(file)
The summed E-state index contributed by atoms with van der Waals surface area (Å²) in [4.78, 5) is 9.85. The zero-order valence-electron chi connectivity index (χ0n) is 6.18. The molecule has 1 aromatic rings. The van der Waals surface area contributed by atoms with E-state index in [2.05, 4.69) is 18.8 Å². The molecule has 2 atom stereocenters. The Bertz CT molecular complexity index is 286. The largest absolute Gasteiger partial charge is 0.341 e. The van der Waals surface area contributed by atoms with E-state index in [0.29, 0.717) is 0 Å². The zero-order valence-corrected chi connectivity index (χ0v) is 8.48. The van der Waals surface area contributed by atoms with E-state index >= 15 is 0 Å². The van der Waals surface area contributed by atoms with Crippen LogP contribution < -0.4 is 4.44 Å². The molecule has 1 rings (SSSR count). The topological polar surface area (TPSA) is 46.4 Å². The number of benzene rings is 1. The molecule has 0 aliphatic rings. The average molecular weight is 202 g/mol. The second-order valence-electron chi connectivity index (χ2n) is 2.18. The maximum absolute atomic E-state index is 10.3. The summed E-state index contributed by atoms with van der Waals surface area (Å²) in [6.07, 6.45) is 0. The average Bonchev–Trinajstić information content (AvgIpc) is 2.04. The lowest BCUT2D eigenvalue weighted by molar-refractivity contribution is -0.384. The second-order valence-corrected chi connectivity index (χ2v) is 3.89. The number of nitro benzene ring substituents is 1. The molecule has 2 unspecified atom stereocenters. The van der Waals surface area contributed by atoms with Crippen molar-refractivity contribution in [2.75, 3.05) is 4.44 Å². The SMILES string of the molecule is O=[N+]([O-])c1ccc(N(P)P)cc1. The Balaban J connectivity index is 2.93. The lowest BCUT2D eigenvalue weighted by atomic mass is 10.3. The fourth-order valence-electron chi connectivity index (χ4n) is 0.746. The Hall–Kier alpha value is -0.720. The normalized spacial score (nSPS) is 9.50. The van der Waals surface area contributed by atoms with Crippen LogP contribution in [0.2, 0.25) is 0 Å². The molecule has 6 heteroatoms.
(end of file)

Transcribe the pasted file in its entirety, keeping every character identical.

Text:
The summed E-state index contributed by atoms with van der Waals surface area (Å²) in [4.78, 5) is 9.85. The zero-order valence-electron chi connectivity index (χ0n) is 6.18. The molecule has 1 aromatic rings. The van der Waals surface area contributed by atoms with E-state index in [2.05, 4.69) is 18.8 Å². The molecule has 2 atom stereocenters. The Bertz CT molecular complexity index is 286. The largest absolute Gasteiger partial charge is 0.341 e. The van der Waals surface area contributed by atoms with E-state index in [0.29, 0.717) is 0 Å². The zero-order valence-corrected chi connectivity index (χ0v) is 8.48. The van der Waals surface area contributed by atoms with E-state index >= 15 is 0 Å². The van der Waals surface area contributed by atoms with Crippen LogP contribution < -0.4 is 4.44 Å². The molecule has 1 rings (SSSR count). The topological polar surface area (TPSA) is 46.4 Å². The number of benzene rings is 1. The molecule has 0 aliphatic rings. The average molecular weight is 202 g/mol. The second-order valence-electron chi connectivity index (χ2n) is 2.18. The maximum absolute atomic E-state index is 10.3. The summed E-state index contributed by atoms with van der Waals surface area (Å²) in [6.07, 6.45) is 0. The average Bonchev–Trinajstić information content (AvgIpc) is 2.04. The lowest BCUT2D eigenvalue weighted by molar-refractivity contribution is -0.384. The second-order valence-corrected chi connectivity index (χ2v) is 3.89. The number of nitro benzene ring substituents is 1. The molecule has 2 unspecified atom stereocenters. The van der Waals surface area contributed by atoms with Crippen molar-refractivity contribution in [2.75, 3.05) is 4.44 Å². The SMILES string of the molecule is O=[N+]([O-])c1ccc(N(P)P)cc1. The Balaban J connectivity index is 2.93. The lowest BCUT2D eigenvalue weighted by atomic mass is 10.3. The fourth-order valence-electron chi connectivity index (χ4n) is 0.746. The Hall–Kier alpha value is -0.720. The normalized spacial score (nSPS) is 9.50. The van der Waals surface area contributed by atoms with Crippen LogP contribution in [0.2, 0.25) is 0 Å². The molecule has 6 heteroatoms.